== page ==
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Denmark braces for further easing of coronavirus restrictions

Night clubs might be up next in the country’s reopening schedule

  • July 26, 2020 20:00
  • Author Anton Stoyanov
Medium nyhavn 1835610 1280

It has been months since nightlife in Denmark was first put on hold – but that might change come August should the Danish government’s initial plans proceed as scheduled.

The journey back to a new normal

When in early March Denmark became one of the first countries in Europe to go into lockdown, authorities effectively created a blueprint for how to put life on hold. Now they’re in the process of reverting it back to the way it was – gradually, step-by-step and with people’s safety in mind.

The country has slowly been coming out of its shell ever since the government decided that they had contained the spread of coronavirus. Now after months of slow reopening, the time might finally have come for nightlife to also make a return to people’s lives.

According to the Danish government’s initial plans, the full-scale reopening of night venues should take place as early as August – and should things proceed without a hitch, no change to this initial timetable is warranted. As of yet, however, there has not been a final decision announced by authorities.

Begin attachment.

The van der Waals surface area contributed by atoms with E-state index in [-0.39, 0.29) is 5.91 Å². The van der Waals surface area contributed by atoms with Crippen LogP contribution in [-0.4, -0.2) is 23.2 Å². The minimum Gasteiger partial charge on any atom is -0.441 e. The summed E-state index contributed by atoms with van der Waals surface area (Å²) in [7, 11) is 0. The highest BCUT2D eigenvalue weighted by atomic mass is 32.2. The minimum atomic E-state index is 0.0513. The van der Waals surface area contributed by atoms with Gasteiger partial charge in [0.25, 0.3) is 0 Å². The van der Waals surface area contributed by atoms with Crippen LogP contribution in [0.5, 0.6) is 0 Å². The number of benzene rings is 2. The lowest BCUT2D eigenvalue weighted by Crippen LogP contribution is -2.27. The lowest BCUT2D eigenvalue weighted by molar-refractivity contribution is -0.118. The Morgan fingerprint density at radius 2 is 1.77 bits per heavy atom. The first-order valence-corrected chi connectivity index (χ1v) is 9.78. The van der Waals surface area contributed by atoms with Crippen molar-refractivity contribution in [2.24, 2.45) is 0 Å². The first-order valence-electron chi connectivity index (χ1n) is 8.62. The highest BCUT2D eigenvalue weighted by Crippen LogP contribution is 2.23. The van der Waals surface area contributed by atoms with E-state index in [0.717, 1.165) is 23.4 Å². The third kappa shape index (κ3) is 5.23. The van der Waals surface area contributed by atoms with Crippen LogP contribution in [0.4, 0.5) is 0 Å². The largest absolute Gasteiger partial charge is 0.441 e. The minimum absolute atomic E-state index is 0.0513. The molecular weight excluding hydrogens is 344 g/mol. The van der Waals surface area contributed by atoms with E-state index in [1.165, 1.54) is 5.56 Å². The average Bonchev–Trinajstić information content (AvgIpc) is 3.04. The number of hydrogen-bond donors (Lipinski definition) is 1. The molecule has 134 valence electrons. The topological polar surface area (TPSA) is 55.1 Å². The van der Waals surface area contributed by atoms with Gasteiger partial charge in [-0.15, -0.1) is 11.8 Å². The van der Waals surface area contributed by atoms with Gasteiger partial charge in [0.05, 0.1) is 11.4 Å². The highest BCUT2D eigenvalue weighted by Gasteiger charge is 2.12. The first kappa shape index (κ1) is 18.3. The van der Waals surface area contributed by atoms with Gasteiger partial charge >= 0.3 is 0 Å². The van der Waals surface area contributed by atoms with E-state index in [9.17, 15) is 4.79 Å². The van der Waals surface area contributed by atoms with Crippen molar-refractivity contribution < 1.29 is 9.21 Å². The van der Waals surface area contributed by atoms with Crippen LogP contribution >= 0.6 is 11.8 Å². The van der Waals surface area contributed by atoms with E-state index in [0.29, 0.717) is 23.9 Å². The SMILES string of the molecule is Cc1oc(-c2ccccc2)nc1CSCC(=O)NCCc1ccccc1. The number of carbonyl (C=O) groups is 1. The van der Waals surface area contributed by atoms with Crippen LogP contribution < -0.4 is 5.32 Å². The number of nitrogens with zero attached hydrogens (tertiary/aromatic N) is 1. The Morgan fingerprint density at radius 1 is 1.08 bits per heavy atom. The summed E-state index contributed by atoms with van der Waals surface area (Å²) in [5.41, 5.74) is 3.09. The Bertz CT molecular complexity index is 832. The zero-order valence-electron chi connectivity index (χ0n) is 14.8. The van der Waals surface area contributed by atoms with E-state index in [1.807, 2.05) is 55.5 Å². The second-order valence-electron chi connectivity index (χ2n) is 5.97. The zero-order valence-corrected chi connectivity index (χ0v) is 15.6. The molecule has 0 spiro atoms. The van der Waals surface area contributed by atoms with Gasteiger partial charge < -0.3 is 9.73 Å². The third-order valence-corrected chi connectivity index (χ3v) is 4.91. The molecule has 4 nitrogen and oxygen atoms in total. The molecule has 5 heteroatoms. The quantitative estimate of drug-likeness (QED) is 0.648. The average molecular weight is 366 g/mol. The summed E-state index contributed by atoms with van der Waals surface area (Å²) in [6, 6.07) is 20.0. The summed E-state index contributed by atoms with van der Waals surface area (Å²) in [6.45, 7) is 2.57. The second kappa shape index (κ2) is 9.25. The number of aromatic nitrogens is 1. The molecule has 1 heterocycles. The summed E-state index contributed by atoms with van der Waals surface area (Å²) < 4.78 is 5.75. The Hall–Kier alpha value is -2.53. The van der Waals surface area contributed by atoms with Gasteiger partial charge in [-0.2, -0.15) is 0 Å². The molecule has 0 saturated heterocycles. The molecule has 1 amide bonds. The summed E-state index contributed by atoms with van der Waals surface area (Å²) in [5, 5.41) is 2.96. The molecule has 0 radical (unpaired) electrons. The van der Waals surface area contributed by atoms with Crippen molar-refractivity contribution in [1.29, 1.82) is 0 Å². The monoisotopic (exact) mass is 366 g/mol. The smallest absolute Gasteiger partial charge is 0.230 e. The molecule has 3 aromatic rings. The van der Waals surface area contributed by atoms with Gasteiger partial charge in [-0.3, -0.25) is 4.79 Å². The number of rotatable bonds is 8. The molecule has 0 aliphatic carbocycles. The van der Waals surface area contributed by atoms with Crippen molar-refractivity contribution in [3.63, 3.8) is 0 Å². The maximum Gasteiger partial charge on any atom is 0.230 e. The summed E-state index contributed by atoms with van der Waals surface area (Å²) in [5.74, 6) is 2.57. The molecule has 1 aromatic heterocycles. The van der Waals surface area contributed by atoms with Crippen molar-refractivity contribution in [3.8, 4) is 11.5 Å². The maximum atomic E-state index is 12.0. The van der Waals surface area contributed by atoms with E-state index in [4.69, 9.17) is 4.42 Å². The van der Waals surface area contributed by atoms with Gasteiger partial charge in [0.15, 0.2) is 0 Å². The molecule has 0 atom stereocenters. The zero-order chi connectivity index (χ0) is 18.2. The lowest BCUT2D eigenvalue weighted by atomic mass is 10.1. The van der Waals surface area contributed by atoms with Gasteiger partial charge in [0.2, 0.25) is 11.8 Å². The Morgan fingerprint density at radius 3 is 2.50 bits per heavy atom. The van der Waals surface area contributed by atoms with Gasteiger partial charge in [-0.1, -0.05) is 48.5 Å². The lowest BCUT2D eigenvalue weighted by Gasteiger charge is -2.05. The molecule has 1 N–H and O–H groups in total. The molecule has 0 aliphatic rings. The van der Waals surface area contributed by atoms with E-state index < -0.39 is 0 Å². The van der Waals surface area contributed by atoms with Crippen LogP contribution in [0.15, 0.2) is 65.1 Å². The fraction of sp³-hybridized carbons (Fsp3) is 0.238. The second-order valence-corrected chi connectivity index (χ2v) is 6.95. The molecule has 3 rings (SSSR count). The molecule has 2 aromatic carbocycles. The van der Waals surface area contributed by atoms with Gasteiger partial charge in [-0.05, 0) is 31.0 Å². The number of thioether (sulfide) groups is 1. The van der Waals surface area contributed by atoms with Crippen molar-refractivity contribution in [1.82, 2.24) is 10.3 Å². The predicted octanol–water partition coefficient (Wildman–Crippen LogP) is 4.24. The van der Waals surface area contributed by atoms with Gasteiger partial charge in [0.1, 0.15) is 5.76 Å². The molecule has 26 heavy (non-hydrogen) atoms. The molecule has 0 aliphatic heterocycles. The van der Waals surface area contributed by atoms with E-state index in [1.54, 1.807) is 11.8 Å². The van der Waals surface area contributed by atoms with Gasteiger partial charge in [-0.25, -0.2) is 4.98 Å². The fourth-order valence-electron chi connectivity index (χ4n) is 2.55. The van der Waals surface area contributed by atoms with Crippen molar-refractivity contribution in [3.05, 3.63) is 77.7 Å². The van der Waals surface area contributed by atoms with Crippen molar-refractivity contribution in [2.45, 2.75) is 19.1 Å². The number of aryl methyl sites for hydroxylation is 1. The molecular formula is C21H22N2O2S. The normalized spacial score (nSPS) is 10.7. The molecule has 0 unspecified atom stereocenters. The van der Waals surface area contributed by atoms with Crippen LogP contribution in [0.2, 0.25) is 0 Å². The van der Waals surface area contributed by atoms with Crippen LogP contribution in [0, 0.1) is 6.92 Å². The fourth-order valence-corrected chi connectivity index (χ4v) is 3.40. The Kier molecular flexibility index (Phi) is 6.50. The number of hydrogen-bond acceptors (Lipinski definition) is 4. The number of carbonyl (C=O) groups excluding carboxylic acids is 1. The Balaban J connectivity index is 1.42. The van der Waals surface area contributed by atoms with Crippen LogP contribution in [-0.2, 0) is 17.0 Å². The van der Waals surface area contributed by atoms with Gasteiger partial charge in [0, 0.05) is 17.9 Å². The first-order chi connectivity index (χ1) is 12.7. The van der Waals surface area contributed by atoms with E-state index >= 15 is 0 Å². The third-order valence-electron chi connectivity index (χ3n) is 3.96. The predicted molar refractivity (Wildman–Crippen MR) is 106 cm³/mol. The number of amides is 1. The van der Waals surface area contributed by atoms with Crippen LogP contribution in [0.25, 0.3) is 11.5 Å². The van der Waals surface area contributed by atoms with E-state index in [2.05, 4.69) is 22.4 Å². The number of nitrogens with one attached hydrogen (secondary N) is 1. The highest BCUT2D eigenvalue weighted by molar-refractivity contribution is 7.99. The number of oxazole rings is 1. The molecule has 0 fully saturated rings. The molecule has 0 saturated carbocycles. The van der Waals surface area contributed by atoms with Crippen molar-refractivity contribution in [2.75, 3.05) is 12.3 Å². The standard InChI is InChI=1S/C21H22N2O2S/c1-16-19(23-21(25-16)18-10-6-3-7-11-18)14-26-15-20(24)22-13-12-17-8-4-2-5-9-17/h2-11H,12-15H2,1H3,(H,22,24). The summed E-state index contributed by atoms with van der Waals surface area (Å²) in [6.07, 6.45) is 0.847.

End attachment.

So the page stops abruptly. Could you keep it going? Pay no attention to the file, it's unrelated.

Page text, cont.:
Nonetheless, businesses are gearing up for a possible reopening in August. One of the most important changes that might come is that they will be allowed to operate past midnight – something that has been banned since March – and the thing that effectively put a stop to nightlife.

Business-owners are coming up with different ideas and suggestions that would provide further evidence to the government that things are under control and that they will take every precaution necessary in order to ensure public health and safety. Some of the ideas that have been proposed include the introduction of mass contactless payment and a registry of those who enter discos, bars and other such venues so as to allow authorities to trace and monitor for a potential COVID-19 outbreak.



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